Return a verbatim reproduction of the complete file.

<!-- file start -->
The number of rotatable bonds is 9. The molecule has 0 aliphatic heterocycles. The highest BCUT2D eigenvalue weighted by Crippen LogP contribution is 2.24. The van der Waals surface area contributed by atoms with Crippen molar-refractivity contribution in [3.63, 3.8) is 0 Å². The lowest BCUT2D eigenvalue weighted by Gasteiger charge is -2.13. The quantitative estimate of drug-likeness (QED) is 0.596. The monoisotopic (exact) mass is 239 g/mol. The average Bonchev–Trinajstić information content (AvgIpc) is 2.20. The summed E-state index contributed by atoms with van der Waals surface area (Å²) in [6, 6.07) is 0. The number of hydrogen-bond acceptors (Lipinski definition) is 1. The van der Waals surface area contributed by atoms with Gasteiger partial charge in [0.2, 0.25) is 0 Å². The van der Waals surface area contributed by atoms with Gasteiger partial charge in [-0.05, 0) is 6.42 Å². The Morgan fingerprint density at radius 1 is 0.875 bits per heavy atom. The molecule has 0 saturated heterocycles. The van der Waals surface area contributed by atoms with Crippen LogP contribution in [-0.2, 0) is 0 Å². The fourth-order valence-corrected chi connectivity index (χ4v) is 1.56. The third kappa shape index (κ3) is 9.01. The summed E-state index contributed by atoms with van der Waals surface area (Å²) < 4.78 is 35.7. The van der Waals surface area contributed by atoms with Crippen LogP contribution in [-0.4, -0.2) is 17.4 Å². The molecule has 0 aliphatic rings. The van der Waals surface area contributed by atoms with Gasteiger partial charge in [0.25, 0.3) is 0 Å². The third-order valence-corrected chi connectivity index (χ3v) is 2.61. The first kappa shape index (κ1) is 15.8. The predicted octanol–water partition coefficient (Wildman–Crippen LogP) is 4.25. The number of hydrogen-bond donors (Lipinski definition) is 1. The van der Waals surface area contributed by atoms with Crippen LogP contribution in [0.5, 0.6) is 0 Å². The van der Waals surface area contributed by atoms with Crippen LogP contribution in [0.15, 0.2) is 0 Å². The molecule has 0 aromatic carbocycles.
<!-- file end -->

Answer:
The number of rotatable bonds is 9. The molecule has 0 aliphatic heterocycles. The highest BCUT2D eigenvalue weighted by Crippen LogP contribution is 2.24. The van der Waals surface area contributed by atoms with Crippen molar-refractivity contribution in [3.63, 3.8) is 0 Å². The lowest BCUT2D eigenvalue weighted by Gasteiger charge is -2.13. The quantitative estimate of drug-likeness (QED) is 0.596. The monoisotopic (exact) mass is 239 g/mol. The average Bonchev–Trinajstić information content (AvgIpc) is 2.20. The summed E-state index contributed by atoms with van der Waals surface area (Å²) in [6, 6.07) is 0. The number of hydrogen-bond acceptors (Lipinski definition) is 1. The van der Waals surface area contributed by atoms with Gasteiger partial charge in [0.2, 0.25) is 0 Å². The van der Waals surface area contributed by atoms with Gasteiger partial charge in [-0.05, 0) is 6.42 Å². The Morgan fingerprint density at radius 1 is 0.875 bits per heavy atom. The molecule has 0 saturated heterocycles. The van der Waals surface area contributed by atoms with Crippen LogP contribution in [-0.2, 0) is 0 Å². The fourth-order valence-corrected chi connectivity index (χ4v) is 1.56. The third kappa shape index (κ3) is 9.01. The summed E-state index contributed by atoms with van der Waals surface area (Å²) < 4.78 is 35.7. The van der Waals surface area contributed by atoms with Crippen LogP contribution in [-0.4, -0.2) is 17.4 Å². The molecule has 0 aliphatic rings. The van der Waals surface area contributed by atoms with Gasteiger partial charge in [0.25, 0.3) is 0 Å². The third-order valence-corrected chi connectivity index (χ3v) is 2.61. The first kappa shape index (κ1) is 15.8. The predicted octanol–water partition coefficient (Wildman–Crippen LogP) is 4.25. The number of hydrogen-bond donors (Lipinski definition) is 1. The van der Waals surface area contributed by atoms with Crippen LogP contribution in [0.5, 0.6) is 0 Å². The van der Waals surface area contributed by atoms with Crippen LogP contribution in [0.15, 0.2) is 0 Å². The molecule has 0 aromatic carbocycles.